In 2015, the Philippines also hosted a series of meetings for the Asia-Pacific Economic Cooperation (APEC). The organization, which provides a forum for 21 Pacific Rim countries and select invitees to discuss common financial concerns and ways to establish new markets or expand existing ones, rotates its annual meetings among members.
For the Philippines assembly, a series of high-level meetings was staged throughout the country, beginning in the last quarter of 2014 and culminating at the APEC Economic Leaders’ Meeting (AELM) in Manila in November 2015. This last meeting was attended by business leaders, as well as some heads of state from APEC member nations, including US president Barack Obama, Chinese president Xi Jinping, and Japanese prime minister Shinzo Abe.
Security preparations for the meeting were extensive. Because of its high-level nature, a multi-agency coordination center (MACC) was set up with 18 Philippine government agencies contributing data and managing the center’s operations.
“ArcGIS Online, particularly Operations Dashboard, was very useful to us in the MACC for monitoring the summit,” said Espina. “It helped us keep track of the many delegates and leaders that were in the country—where they were staying, when they arrived or left their housing areas, which conferences they attended, and other information. We kept a very close eye on our guests for security purposes.”
The AFP also used the dashboard to monitor criminal incidents, traffic conditions, and protests that happened both inside and outside the areas where delegates were meeting. This was critical because local residents had access to the areas near the summit locations. The AFP used Twitter feeds as one of its layers to help monitor what people were saying about APEC. This is particularly important for real-time, netizen-based situational awareness.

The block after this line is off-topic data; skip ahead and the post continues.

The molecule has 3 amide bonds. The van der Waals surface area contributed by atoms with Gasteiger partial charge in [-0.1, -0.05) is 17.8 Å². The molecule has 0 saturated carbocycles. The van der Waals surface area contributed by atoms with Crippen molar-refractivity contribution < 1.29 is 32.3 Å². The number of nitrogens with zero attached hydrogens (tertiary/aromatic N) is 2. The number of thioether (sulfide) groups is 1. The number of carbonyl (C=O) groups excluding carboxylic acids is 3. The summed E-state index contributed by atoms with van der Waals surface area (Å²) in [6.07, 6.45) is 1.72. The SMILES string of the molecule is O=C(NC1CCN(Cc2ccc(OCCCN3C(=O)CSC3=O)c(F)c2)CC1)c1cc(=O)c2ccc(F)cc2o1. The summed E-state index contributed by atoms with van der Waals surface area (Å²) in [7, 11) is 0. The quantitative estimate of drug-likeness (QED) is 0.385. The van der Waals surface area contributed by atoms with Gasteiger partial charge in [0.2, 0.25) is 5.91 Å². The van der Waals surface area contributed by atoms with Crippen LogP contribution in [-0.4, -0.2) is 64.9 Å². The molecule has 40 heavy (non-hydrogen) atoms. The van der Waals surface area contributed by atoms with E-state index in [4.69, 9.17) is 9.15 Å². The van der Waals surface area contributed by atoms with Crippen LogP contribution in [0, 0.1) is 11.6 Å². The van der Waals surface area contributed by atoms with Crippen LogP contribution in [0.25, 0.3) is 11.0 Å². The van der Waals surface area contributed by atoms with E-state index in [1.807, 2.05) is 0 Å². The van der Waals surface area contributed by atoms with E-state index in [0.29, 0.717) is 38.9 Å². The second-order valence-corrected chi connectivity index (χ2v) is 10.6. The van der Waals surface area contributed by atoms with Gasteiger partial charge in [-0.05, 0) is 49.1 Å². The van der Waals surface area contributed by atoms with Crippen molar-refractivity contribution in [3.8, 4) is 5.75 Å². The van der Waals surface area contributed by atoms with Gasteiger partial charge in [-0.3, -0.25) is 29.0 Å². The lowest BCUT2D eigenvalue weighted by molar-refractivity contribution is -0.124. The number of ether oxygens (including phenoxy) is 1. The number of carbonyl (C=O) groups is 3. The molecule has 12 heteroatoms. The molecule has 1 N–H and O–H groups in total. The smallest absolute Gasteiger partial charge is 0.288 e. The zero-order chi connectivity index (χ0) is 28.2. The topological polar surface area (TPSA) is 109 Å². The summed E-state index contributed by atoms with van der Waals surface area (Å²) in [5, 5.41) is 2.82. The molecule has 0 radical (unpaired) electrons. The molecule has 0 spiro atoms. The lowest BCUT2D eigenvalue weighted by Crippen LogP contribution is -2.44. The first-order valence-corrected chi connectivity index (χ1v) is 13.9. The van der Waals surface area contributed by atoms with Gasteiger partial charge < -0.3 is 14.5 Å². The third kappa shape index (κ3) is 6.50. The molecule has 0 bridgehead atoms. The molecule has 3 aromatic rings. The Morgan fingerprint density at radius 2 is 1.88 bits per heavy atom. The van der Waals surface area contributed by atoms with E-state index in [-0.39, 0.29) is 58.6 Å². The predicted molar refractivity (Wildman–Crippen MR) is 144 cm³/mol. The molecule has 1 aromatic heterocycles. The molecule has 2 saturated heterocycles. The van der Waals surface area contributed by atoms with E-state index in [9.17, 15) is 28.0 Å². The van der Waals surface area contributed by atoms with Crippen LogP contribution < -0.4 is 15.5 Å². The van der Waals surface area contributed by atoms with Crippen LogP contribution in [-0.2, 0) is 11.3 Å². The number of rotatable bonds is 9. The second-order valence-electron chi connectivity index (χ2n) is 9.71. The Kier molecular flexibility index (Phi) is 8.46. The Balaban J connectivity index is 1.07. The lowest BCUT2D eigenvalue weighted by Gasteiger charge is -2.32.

“ArcGIS Online and Operations Dashboard helped a lot with our situational awareness,” concluded Espina. “One of the features that I like about it the most is that it can be easily configured and deployed.”
Espina said that for nonprogrammers like himself, it is easy to design an app, give it some functionality, and publish it when there is an immediate requirement for situational awareness and monitoring.
When a Tremendous Storm Strikes
An immediate need like this arose when Typhoon Haiyan, known in the Philippines as Super Typhoon Yolanda, made landfall on November 8, 2013. The record-breaking storm produced winds estimated at 196 miles per hour (315 kilometers per hour), according to the Joint Typhoon Warning Center. It devastated areas of Southeast Asia, particularly in the Visayas, a group of islands in the central region of the Philippines. Around 6,300 people were reported dead with nearly 30,000 injured. Property damage estimates were between $6.5 and $14.5 billion, according to AIR Worldwide.
After the storm hit, the AFP received immediate support from Esri’s Disaster Response Program (DRP), which is available around the clock to help with emergencies. Using ArcGIS Online, the AFP coordinated relief services and deployed troops to help maintain order. The agency also used GIS to determine the conditions of roadway infrastructure and plan alternative travel routes where necessary. In the aftermath of the typhoon, the AFP Command Center built an app that monitored the distribution of relief goods to make sure there were adequate supplies in affected areas.